Observed trends Annex 1.1
The UK climate data set is presented as a grid of 5 km by 5 km cells containing month-by-month and year-by-year statistics for 28 climate variables or their derivatives. The grids are based on the GB national grid, extended to cover Northern Ireland and the Isle of Man. Data for the Channel Islands are not currently available. Table A1.1 shows the variables available at a monthly resolution and Table A1.2 those available at an annual resolution. The tables also include further details of each of the available variables and their derivatives, including the year from which values are available. Currently the data set includes variables updated to the end of 2005 with subsequent years expected to be periodically added.
|Climate variable||Definition||First year available|
|Maximum air temperature ||Average of the daily highest air temperatures (ºC) ||1914|
|Minimum air temperature||Average of the daily lowest air temperature (ºC)||1914|
|Mean air temperature||Average of mean daily maixmum and mean daily minimum temperatures||1914|
|Days of air frost ||Count of days when the air minimum temperature is below 0 ºC||1961|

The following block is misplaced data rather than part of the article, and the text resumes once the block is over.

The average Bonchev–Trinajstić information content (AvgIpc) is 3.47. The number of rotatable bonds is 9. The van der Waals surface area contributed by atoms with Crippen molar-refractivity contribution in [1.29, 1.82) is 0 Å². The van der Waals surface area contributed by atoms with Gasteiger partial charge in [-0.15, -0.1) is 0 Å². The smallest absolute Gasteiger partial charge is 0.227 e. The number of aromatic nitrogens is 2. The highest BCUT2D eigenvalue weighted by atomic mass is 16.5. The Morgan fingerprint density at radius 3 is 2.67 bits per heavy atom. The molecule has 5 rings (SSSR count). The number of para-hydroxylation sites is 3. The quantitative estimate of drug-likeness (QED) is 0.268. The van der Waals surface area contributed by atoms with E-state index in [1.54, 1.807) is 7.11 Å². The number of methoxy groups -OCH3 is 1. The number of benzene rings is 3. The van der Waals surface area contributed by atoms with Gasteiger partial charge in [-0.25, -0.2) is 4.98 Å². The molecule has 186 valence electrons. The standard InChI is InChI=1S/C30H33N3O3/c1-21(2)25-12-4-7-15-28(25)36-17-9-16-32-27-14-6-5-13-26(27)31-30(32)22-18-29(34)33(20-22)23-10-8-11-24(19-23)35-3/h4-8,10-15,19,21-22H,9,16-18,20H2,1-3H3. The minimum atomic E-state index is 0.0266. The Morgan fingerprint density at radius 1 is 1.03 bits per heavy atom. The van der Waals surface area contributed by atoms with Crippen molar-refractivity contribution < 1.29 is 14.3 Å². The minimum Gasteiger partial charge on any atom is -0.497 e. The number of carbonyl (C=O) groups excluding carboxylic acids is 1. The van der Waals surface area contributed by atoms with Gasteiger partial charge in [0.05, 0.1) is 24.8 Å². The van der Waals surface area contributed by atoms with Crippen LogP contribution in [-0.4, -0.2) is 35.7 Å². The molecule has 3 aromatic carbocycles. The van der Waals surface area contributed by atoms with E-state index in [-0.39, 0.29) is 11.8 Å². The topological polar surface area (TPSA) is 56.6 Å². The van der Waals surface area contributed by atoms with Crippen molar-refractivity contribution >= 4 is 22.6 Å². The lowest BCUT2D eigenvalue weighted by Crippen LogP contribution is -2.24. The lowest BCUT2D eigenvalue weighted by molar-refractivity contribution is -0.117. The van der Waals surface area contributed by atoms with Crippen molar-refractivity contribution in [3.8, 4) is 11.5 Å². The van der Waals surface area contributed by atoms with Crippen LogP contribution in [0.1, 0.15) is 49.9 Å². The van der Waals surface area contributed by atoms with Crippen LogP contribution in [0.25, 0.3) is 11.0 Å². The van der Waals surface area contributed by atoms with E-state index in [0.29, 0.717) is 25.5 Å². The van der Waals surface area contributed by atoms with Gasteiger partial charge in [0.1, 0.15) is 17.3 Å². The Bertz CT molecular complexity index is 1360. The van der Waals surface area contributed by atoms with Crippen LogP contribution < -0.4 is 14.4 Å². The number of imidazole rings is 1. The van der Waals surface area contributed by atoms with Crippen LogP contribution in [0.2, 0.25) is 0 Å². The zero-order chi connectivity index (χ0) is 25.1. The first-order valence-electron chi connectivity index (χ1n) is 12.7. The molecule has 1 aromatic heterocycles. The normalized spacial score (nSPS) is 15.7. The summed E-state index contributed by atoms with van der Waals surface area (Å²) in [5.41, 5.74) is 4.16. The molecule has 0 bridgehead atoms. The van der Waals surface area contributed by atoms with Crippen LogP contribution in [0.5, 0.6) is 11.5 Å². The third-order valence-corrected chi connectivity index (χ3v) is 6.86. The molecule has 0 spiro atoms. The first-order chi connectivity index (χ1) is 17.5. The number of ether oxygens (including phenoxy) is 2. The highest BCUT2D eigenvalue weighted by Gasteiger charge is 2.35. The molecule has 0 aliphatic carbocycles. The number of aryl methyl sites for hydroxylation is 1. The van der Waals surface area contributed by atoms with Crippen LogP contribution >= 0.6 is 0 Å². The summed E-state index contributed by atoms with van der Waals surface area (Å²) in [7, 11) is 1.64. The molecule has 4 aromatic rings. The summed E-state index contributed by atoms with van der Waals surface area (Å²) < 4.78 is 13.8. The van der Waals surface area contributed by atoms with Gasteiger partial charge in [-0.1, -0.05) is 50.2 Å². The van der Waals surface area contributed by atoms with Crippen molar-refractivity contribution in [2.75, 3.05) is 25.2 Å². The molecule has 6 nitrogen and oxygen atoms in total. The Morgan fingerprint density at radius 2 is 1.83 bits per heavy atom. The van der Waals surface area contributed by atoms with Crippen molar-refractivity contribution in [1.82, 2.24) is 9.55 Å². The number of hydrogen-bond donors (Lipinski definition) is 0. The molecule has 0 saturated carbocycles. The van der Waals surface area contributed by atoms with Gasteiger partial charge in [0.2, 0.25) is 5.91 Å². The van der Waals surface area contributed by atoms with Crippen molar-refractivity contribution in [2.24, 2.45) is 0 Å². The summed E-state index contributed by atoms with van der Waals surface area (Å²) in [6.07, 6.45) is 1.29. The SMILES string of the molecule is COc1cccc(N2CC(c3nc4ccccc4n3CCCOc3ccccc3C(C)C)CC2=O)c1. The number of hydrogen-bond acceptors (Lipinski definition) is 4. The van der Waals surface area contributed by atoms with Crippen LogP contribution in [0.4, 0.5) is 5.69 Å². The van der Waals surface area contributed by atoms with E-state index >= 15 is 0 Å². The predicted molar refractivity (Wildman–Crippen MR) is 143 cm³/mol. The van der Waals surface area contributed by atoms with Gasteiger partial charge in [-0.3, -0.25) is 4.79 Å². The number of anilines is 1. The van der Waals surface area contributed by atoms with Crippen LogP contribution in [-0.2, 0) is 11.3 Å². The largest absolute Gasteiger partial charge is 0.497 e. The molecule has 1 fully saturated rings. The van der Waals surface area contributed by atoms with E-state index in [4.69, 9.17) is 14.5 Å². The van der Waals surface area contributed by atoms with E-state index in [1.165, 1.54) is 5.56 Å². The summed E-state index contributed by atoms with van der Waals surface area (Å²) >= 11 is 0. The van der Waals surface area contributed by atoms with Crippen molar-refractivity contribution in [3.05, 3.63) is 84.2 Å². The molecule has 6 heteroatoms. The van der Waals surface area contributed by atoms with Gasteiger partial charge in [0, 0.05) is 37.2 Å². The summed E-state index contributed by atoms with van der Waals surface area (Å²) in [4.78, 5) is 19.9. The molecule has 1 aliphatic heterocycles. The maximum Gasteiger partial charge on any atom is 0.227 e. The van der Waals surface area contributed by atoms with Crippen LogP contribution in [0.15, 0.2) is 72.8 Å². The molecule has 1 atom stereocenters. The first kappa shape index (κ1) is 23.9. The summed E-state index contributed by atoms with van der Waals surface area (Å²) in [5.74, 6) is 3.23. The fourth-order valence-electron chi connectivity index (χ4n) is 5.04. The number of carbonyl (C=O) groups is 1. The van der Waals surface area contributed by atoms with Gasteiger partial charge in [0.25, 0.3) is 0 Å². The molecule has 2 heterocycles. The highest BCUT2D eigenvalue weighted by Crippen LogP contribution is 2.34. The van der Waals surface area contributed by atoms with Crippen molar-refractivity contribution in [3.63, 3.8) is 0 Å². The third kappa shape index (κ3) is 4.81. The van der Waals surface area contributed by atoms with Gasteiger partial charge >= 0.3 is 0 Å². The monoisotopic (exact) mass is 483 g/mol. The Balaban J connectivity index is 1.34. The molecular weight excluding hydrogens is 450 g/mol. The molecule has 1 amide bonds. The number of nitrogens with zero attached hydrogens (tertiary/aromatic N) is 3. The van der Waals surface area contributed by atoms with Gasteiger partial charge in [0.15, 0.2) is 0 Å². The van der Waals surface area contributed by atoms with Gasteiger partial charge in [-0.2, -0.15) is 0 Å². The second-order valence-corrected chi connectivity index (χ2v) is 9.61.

|Days of ground frost||Count of days when the grass minimum temperature is below 0 ºC||1961|
|Mean vapour pressure ||Hourly (or 3 hourly) vapour pressure (hPa) averaged over the month||1961|
|Mean relative humidity ||As above but in units of % || 1961 |
|Mean relative wind speed at 10 m||Hourly mean wind speed (knots) at a height of 10 m above ground level averaged over the month|| 1969 |
|Mean sea level pressure||Hourly (or 3 hourly) mean sea level pressure (hPa) averaged over the month||1961|
|Total hours of sunshine||Total hours of bright sunshine during the month, based on the Campbell-Stokes recorder ||1929|
|Total precipitation|| |
Total precipitation amount (mm) during the month
|Days of rain ≥ 1 mm ||Number of days with ≥ 1 mm precipitation||1961|